The immune system: first of two parts

Delves, Peter J. and Roitt, Ivan (2000) The immune system: first of two parts. New England Journal of Medicine, 343 (1). pp. 37-49. ISSN 0028-4793

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The immune system is an organization of cells and molecules with specialized roles in defending against infection. There are two fundamentally different types of responses to invading microbes. Innate (natural) responses occur to the same extent however many times the infectious agent is encountered, whereas acquired (adaptive) responses improve on repeated exposure to a given infection. The innate responses use phagocytic cells (neutrophils, monocytes, and macrophages), cells that release inflammatory mediators (basophils, mast cells, and eosinophils), and natural killer cells. The molecular components of innate responses include complement, acute-phase proteins, and cytokines such as the interferons.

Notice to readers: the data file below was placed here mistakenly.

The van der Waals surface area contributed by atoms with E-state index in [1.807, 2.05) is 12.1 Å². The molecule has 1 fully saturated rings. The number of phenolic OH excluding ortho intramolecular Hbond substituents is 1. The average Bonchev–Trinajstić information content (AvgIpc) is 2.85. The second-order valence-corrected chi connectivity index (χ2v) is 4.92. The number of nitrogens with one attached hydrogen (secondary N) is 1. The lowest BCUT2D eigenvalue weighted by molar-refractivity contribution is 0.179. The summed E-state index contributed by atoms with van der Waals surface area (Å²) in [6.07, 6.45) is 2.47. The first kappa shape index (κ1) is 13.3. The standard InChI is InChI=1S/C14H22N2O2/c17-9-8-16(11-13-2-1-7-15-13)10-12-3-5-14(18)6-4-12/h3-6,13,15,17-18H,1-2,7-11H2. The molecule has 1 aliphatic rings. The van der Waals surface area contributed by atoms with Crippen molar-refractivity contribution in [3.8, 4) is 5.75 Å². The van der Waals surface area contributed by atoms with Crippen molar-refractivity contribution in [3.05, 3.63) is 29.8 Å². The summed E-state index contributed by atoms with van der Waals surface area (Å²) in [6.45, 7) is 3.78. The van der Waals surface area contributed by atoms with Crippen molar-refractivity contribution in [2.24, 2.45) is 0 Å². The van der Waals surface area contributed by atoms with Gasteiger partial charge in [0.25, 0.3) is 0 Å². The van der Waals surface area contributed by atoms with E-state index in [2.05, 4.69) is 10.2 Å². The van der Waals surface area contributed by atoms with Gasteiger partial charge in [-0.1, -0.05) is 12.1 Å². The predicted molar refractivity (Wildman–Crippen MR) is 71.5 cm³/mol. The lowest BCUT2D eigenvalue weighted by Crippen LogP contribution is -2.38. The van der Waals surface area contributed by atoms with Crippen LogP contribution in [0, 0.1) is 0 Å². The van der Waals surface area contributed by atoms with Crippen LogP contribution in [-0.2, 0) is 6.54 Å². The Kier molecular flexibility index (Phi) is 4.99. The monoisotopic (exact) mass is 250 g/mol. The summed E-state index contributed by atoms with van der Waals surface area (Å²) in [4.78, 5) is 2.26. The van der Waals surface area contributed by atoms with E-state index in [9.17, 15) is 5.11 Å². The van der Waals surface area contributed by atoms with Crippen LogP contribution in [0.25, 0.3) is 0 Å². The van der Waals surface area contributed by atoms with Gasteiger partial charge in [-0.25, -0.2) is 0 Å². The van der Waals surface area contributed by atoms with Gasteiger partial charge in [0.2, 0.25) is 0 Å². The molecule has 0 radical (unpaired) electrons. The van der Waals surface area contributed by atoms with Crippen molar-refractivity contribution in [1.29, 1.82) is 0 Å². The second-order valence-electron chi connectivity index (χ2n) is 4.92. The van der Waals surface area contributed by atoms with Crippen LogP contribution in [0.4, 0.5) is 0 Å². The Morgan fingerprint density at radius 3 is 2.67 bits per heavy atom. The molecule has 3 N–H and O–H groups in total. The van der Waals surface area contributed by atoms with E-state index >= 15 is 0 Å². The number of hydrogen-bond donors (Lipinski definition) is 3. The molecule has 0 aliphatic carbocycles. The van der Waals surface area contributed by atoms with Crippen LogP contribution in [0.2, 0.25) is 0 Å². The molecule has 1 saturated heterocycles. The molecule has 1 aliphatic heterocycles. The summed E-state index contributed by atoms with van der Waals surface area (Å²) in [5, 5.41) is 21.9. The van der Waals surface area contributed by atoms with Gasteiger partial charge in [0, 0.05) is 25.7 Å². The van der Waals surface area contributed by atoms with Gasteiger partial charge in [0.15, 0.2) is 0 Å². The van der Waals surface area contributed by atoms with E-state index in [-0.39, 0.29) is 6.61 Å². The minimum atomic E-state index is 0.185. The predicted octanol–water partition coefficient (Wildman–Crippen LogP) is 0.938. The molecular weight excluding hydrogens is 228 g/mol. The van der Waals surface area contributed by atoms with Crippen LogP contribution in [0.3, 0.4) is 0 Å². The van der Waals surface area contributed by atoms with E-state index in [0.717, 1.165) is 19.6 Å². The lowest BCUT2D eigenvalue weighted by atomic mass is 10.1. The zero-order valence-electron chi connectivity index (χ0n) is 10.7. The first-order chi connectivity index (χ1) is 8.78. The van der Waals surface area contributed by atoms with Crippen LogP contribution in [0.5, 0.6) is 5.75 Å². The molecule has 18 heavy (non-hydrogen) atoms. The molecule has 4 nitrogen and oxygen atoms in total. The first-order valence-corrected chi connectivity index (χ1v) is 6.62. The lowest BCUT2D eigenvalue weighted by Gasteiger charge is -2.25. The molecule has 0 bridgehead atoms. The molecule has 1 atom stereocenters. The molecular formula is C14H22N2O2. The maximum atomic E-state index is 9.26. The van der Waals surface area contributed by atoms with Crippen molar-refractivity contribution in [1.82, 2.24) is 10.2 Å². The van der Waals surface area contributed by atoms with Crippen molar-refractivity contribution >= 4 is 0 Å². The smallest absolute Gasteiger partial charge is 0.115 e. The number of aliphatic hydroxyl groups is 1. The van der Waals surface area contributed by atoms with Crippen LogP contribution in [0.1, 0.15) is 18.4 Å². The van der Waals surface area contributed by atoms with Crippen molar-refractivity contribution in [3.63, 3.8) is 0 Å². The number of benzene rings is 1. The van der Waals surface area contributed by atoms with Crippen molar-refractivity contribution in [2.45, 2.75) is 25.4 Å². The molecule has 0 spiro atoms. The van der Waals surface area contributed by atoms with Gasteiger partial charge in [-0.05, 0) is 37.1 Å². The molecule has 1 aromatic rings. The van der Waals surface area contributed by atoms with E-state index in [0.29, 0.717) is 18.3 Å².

Item Type:Article
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PubMed PMID: 10882768.

Research Areas:A. > School of Science and Technology > Natural Sciences
A. > School of Science and Technology > Natural Sciences > Biomarkers for Cancer group
Citations on ISI Web of Science:273
ID Code:2515
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Deposited On:18 Jun 2009 08:54
Last Modified:24 Mar 2015 14:08

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